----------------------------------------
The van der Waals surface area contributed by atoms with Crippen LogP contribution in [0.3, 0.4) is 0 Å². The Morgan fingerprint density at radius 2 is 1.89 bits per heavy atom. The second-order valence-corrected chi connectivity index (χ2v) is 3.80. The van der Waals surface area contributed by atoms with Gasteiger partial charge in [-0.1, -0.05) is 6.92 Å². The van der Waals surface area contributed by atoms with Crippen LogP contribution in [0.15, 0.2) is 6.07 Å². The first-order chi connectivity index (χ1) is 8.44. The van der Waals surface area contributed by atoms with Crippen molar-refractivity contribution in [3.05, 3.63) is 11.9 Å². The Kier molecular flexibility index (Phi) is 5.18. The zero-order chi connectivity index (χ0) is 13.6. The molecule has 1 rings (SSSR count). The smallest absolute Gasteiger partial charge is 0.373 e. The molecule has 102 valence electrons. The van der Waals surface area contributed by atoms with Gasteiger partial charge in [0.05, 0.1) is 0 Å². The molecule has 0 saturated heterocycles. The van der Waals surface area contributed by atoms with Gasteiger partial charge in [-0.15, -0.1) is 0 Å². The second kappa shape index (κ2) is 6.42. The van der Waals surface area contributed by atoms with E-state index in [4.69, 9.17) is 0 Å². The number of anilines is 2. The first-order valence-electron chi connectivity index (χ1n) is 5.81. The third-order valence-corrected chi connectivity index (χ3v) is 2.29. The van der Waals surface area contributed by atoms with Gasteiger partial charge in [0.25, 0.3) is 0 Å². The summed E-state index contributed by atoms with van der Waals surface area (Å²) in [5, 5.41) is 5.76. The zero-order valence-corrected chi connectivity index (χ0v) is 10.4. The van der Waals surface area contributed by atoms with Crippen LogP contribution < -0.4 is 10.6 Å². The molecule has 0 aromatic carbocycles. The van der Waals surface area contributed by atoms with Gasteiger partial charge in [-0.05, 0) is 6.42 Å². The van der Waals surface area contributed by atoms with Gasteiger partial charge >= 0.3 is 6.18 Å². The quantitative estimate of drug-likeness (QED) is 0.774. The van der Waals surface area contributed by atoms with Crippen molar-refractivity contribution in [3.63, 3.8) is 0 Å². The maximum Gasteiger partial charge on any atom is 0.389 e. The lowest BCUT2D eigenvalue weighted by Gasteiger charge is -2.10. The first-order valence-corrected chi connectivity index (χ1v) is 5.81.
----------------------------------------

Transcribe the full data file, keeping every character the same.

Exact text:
The van der Waals surface area contributed by atoms with Crippen LogP contribution in [0.3, 0.4) is 0 Å². The Morgan fingerprint density at radius 2 is 1.89 bits per heavy atom. The second-order valence-corrected chi connectivity index (χ2v) is 3.80. The van der Waals surface area contributed by atoms with Gasteiger partial charge in [-0.1, -0.05) is 6.92 Å². The van der Waals surface area contributed by atoms with Crippen LogP contribution in [0.15, 0.2) is 6.07 Å². The first-order chi connectivity index (χ1) is 8.44. The van der Waals surface area contributed by atoms with Crippen molar-refractivity contribution in [3.05, 3.63) is 11.9 Å². The Kier molecular flexibility index (Phi) is 5.18. The zero-order chi connectivity index (χ0) is 13.6. The molecule has 1 rings (SSSR count). The smallest absolute Gasteiger partial charge is 0.373 e. The molecule has 102 valence electrons. The van der Waals surface area contributed by atoms with Gasteiger partial charge in [0.05, 0.1) is 0 Å². The molecule has 0 saturated heterocycles. The van der Waals surface area contributed by atoms with Gasteiger partial charge in [-0.15, -0.1) is 0 Å². The second kappa shape index (κ2) is 6.42. The van der Waals surface area contributed by atoms with E-state index in [4.69, 9.17) is 0 Å². The number of anilines is 2. The first-order valence-electron chi connectivity index (χ1n) is 5.81. The third-order valence-corrected chi connectivity index (χ3v) is 2.29. The van der Waals surface area contributed by atoms with Gasteiger partial charge in [0.25, 0.3) is 0 Å². The summed E-state index contributed by atoms with van der Waals surface area (Å²) in [5, 5.41) is 5.76. The zero-order valence-corrected chi connectivity index (χ0v) is 10.4. The van der Waals surface area contributed by atoms with Crippen LogP contribution < -0.4 is 10.6 Å². The molecule has 0 aromatic carbocycles. The van der Waals surface area contributed by atoms with Gasteiger partial charge in [-0.05, 0) is 6.42 Å². The van der Waals surface area contributed by atoms with Gasteiger partial charge >= 0.3 is 6.18 Å². The quantitative estimate of drug-likeness (QED) is 0.774. The van der Waals surface area contributed by atoms with Crippen molar-refractivity contribution in [3.63, 3.8) is 0 Å². The maximum Gasteiger partial charge on any atom is 0.389 e. The lowest BCUT2D eigenvalue weighted by Gasteiger charge is -2.10. The first-order valence-corrected chi connectivity index (χ1v) is 5.81.